Buying an engagement ring is a big step for most couples, as well as a big investment. Most people like to research investments before they make them, which is why we’ve put together this short primer to help guide you through the process. Since most guides focus on the 4Cs, we’ve gone in a different direction to explain the different styles and options available.
This is usually the first decision couples make. Usually one or the other has a firm opinion on the color of metal that the wedding set should be — either traditional yellow gold or a silvery metal of some kind. Within the silvery metals there are several options: white gold, platinum, palladium, or titanium. Titanium is silver-gray in its natural state, but can also be polished black, which leads us to more non-traditional metals. If titanium isn’t your style, black gold is also a possibility. In recent years, rose gold has become popular as well.
There are many types of bands to choose from as well. Not all bands will be possible with every style of ring, but you should be aware of the broad categories. A court band is probably the most comfortable and traditional style of ring. If you cut a cross-section of the band, it would look like a flattened oval. This is called the ring “profile.”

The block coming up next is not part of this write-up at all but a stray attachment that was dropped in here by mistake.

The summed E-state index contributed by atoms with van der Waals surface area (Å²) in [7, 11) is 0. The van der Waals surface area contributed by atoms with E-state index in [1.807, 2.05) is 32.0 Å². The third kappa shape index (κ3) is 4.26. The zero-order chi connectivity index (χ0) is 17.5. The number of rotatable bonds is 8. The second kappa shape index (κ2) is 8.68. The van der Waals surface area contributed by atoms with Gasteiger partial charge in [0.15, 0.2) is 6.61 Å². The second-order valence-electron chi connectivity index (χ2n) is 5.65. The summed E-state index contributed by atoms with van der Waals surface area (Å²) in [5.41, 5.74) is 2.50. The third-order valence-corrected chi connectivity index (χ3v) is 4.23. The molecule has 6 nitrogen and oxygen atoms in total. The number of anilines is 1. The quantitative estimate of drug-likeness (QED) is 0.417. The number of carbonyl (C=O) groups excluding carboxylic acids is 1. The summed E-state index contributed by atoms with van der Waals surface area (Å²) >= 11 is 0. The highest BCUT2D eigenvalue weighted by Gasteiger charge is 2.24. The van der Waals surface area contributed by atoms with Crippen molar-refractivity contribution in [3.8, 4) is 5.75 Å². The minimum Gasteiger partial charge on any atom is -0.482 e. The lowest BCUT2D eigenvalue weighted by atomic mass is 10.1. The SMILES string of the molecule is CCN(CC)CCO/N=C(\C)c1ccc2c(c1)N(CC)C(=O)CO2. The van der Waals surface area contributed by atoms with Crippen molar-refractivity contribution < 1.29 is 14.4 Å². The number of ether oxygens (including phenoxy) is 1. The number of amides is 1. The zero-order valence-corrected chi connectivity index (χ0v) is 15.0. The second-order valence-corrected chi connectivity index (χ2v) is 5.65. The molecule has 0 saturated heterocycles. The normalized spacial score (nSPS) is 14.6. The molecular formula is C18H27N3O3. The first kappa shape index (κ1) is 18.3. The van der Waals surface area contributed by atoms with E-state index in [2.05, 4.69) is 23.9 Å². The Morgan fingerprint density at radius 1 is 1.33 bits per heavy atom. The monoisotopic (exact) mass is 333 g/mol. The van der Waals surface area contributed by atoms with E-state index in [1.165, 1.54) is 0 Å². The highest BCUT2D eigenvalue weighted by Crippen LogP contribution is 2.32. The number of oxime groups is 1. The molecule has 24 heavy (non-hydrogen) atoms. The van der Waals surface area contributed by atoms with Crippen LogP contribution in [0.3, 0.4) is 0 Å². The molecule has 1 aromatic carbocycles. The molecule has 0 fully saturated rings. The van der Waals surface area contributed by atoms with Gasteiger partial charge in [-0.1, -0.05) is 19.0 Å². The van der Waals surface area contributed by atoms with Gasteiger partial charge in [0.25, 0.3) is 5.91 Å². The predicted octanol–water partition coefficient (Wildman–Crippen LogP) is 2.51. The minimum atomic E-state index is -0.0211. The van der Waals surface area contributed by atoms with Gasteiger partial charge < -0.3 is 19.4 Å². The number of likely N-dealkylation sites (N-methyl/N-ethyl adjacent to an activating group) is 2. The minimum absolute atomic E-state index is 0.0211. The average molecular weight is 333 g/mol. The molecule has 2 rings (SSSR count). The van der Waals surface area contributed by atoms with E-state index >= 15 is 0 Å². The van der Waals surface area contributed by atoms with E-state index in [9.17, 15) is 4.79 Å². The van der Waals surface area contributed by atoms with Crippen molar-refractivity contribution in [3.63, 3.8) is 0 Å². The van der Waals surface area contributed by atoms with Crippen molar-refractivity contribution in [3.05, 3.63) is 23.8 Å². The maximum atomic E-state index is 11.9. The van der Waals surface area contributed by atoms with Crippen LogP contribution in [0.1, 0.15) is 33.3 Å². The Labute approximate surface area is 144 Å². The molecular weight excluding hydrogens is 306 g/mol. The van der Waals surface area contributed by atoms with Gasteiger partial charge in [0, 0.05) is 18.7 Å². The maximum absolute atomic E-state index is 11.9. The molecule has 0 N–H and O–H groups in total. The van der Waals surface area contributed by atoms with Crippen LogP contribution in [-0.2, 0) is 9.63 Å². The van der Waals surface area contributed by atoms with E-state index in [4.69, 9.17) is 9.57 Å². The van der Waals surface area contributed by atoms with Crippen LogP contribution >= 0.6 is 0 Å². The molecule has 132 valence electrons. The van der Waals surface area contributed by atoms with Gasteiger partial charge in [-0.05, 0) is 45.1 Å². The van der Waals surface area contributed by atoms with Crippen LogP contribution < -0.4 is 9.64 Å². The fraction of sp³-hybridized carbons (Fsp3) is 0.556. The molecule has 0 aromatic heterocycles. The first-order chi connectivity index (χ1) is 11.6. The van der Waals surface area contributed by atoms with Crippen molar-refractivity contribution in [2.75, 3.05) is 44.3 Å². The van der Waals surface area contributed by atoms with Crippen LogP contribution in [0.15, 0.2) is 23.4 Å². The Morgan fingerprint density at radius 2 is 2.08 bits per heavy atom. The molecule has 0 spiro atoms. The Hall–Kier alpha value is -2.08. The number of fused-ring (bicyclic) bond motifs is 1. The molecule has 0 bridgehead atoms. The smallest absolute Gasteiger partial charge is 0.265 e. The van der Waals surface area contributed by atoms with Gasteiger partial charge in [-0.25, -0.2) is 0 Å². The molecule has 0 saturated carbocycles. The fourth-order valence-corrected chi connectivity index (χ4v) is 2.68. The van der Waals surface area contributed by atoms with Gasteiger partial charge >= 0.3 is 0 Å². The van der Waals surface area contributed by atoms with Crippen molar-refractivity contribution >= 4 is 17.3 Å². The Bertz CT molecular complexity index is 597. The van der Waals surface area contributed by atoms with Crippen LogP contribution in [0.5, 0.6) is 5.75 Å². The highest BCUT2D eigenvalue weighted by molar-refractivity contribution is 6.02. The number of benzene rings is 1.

The D profile is another common style. It is either flat or only slightly curved on the inside of the ring, but sports a distinctive domed exterior. A flat court profile is the opposite of the D profile; it is flat on the outside and curved on the inside for comfort.A flat profile is flat on both the inside and the outside, and the edges. If you cut a cross-section, it would look like a rectangle. This is a very versatile profile because the ring can look very different depending on the thickness and width of the metal. A minor variation on this is the beveled profile, where the corners have been sliced off. In profile, then, the a beveled ring looks octagonal.